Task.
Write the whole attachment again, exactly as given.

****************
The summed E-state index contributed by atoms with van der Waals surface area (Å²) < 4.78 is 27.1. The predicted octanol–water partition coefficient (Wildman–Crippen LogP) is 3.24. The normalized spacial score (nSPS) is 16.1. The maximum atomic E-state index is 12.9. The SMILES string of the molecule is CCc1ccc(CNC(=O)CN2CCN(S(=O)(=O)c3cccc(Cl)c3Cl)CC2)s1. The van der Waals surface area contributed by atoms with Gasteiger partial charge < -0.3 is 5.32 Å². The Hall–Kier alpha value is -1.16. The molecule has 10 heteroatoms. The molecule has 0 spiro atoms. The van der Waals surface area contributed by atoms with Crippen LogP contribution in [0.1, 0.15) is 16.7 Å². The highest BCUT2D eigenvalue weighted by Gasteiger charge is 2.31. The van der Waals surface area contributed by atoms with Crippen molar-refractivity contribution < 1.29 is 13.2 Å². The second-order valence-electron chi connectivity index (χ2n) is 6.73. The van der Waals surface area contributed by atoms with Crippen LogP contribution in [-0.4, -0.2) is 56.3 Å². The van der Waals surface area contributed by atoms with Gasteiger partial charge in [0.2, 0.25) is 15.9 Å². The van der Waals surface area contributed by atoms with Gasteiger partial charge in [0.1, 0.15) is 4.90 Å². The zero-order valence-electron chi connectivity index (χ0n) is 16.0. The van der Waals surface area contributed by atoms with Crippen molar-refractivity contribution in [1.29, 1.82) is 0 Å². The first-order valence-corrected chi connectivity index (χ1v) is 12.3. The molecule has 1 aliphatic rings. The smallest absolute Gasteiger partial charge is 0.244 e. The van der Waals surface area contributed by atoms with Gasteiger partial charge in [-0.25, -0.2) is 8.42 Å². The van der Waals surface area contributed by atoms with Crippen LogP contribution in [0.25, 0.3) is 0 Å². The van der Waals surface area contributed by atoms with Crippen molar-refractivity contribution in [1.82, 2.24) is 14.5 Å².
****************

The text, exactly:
The summed E-state index contributed by atoms with van der Waals surface area (Å²) < 4.78 is 27.1. The predicted octanol–water partition coefficient (Wildman–Crippen LogP) is 3.24. The normalized spacial score (nSPS) is 16.1. The maximum atomic E-state index is 12.9. The SMILES string of the molecule is CCc1ccc(CNC(=O)CN2CCN(S(=O)(=O)c3cccc(Cl)c3Cl)CC2)s1. The van der Waals surface area contributed by atoms with Gasteiger partial charge < -0.3 is 5.32 Å². The Hall–Kier alpha value is -1.16. The molecule has 10 heteroatoms. The molecule has 0 spiro atoms. The van der Waals surface area contributed by atoms with Crippen LogP contribution in [0.1, 0.15) is 16.7 Å². The highest BCUT2D eigenvalue weighted by Gasteiger charge is 2.31. The van der Waals surface area contributed by atoms with Crippen molar-refractivity contribution < 1.29 is 13.2 Å². The second-order valence-electron chi connectivity index (χ2n) is 6.73. The van der Waals surface area contributed by atoms with Crippen LogP contribution in [-0.4, -0.2) is 56.3 Å². The van der Waals surface area contributed by atoms with Gasteiger partial charge in [0.2, 0.25) is 15.9 Å². The van der Waals surface area contributed by atoms with Gasteiger partial charge in [0.1, 0.15) is 4.90 Å². The zero-order valence-electron chi connectivity index (χ0n) is 16.0. The van der Waals surface area contributed by atoms with Crippen molar-refractivity contribution in [1.29, 1.82) is 0 Å². The first-order valence-corrected chi connectivity index (χ1v) is 12.3. The molecule has 1 aliphatic rings. The smallest absolute Gasteiger partial charge is 0.244 e. The van der Waals surface area contributed by atoms with Gasteiger partial charge in [-0.25, -0.2) is 8.42 Å². The van der Waals surface area contributed by atoms with Crippen LogP contribution in [0.25, 0.3) is 0 Å². The van der Waals surface area contributed by atoms with Crippen molar-refractivity contribution in [1.82, 2.24) is 14.5 Å².